"What's new about this isn't the notion of embedding one document within another but they're coming up with a workable XML solution," DeGroot said. "There's a strong need for desktop tools that work very well with XML."
DeGroot sees XDocs as potentially important "for encouraging XML adoption. In that sense, it's a necessary product."
Microsoft also hopes to overcome some of the limitations of Web-based data entry and retrieval systems. That, say analysts, is something that not coincidentally could restore importance Office lost to thin clients during the dot-com boom.
Companies cannot always pull out the real-time information they need using Web forms and, often, hours of work are wasted when a dropped server connection stops data entry midstream. Web-based systems also are typically slower accessing data.
"In a traditional Office-type application, all of that information can be stored on the user's desktop," Bishop said. "There are some distinct advantages to moving things back to the desktop. This lets users actively participate in Web services, which until now primarily are server-to-server."
Without question, Microsoft "is trying to bring a lot of power into the Office applications to increase their value," said Meta's Yockelson.
It's uncertain when customers will get to evaluate XDocs. Microsoft would not say when the first XDocs beta, or testing version, will be available. But the company is now signing up beta testers for Office 11.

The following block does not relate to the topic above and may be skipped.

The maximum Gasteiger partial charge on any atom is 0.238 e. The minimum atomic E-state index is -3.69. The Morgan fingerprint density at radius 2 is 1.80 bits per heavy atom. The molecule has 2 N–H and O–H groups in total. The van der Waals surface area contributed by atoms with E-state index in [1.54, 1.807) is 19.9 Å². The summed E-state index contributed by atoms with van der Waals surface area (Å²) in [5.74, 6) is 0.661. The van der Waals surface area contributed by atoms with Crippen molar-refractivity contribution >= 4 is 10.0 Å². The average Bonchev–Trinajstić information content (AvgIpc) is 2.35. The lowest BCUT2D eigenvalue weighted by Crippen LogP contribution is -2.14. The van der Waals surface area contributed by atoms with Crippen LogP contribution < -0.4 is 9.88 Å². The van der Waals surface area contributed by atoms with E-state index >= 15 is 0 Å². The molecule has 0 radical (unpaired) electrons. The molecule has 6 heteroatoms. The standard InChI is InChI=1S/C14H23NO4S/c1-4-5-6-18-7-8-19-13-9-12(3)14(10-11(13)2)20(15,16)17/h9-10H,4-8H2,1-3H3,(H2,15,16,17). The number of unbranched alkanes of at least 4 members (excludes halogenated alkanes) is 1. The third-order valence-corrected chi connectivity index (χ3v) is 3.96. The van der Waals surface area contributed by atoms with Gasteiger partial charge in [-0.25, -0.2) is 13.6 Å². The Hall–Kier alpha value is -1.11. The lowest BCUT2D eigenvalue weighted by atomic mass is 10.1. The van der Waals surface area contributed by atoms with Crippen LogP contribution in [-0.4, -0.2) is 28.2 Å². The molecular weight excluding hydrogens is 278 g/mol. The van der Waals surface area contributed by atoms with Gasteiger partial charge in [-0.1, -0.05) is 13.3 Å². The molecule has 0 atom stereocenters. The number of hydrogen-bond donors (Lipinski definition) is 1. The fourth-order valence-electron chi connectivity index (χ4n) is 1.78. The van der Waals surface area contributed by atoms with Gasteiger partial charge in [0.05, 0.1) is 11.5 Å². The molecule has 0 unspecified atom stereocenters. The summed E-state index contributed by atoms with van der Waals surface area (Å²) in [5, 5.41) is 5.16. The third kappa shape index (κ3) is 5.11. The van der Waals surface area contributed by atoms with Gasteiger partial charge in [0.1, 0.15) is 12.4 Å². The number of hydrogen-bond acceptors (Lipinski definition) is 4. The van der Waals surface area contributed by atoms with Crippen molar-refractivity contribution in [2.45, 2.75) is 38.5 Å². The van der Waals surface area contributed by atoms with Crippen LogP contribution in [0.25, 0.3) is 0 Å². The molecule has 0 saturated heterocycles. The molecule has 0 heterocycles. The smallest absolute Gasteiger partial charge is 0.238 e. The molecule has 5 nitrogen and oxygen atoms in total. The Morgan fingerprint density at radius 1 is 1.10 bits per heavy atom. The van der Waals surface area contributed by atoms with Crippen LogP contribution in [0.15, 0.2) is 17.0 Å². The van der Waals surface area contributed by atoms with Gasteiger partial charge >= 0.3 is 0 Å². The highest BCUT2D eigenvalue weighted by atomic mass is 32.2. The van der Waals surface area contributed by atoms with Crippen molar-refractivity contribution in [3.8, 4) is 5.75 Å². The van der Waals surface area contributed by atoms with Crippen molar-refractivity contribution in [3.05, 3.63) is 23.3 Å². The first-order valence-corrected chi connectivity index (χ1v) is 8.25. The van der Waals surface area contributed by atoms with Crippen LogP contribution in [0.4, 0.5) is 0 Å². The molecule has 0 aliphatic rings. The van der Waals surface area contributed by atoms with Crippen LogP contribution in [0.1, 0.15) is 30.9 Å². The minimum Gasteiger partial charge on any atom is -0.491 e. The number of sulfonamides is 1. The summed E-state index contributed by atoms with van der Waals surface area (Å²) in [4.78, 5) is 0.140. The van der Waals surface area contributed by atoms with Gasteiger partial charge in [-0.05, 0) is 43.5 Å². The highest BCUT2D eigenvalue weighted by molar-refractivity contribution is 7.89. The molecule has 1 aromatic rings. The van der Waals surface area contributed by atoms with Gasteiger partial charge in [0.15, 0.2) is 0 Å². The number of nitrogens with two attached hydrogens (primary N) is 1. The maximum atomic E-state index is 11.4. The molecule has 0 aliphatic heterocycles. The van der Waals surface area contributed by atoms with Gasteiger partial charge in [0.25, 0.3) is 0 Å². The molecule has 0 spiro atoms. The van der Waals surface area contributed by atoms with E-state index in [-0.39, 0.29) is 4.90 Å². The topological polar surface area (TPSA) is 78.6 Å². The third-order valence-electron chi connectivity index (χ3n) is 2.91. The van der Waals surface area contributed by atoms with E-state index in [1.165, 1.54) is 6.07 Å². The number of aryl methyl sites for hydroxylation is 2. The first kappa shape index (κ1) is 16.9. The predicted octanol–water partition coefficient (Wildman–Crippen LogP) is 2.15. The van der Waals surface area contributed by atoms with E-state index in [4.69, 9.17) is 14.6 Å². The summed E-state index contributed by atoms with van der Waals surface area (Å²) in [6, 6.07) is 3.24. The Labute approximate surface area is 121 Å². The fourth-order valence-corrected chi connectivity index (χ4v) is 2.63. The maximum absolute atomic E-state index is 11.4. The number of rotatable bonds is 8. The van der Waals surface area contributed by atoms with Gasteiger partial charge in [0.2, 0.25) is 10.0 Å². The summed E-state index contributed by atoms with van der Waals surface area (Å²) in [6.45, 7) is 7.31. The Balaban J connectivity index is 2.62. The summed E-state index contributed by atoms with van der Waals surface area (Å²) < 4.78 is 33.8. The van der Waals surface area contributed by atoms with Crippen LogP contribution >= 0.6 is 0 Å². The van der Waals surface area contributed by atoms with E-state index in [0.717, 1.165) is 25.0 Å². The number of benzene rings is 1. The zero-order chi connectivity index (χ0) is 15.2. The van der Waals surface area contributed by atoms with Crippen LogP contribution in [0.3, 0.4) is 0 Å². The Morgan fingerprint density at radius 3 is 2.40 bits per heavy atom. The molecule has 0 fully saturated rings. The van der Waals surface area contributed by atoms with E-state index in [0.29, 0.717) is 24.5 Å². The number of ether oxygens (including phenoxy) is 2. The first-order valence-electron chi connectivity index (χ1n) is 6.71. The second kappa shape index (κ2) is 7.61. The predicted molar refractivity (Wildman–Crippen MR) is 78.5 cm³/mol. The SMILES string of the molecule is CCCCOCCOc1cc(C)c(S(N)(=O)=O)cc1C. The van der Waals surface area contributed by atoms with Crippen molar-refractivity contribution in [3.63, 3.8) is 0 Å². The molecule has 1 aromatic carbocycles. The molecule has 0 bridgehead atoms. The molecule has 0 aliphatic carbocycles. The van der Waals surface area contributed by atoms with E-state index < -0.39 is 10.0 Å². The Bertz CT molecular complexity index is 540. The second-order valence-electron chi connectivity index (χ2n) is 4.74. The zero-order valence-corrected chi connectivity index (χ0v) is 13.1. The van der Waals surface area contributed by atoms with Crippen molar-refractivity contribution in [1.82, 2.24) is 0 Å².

"We don't have any decisions at this point," on whether XDocs will be sold separately as some other Office products, such as Visio, or will be bundled into the productivity suite, Bishop said.
Analysts and Microsoft executives said there is no single product on the market that competes with XDocs. Some forms capabilities are similar to those found in Adobe's portable document file (PDF) format, while other aspects encompass data-retrieval and management features similar to those found in IBM's Lotus Notes and Domino Web server.
Bishop doesn't see XDocs so much as a replacement for existing products, but for "custom solutions (that) enterprises are currently leveraging." During this process, companies deal with complicated data-entry and management mechanisms, either "inputting data into the process or disaggregating it and putting it in multiple back-end systems."
As a single product, XDocs' appeal is limited, Yockelson said. But combined with SharePoint Portal Server, BizTalk Server and some other Microsoft server software, the company could create a collaborative information gathering and sharing system.
"If you take this and SPS, BizTalk and cobble things together in the right way, you would have an environment where you could glean a lot of information from," he said. "That gives you a lot of power." This could be especially important as Microsoft advances into theand markets, he added.
Microsoft is betting companies will find XDoc's XML capabilities useful, since it can eliminate the errors of multiple data entry and properly validate the code at the point of entry.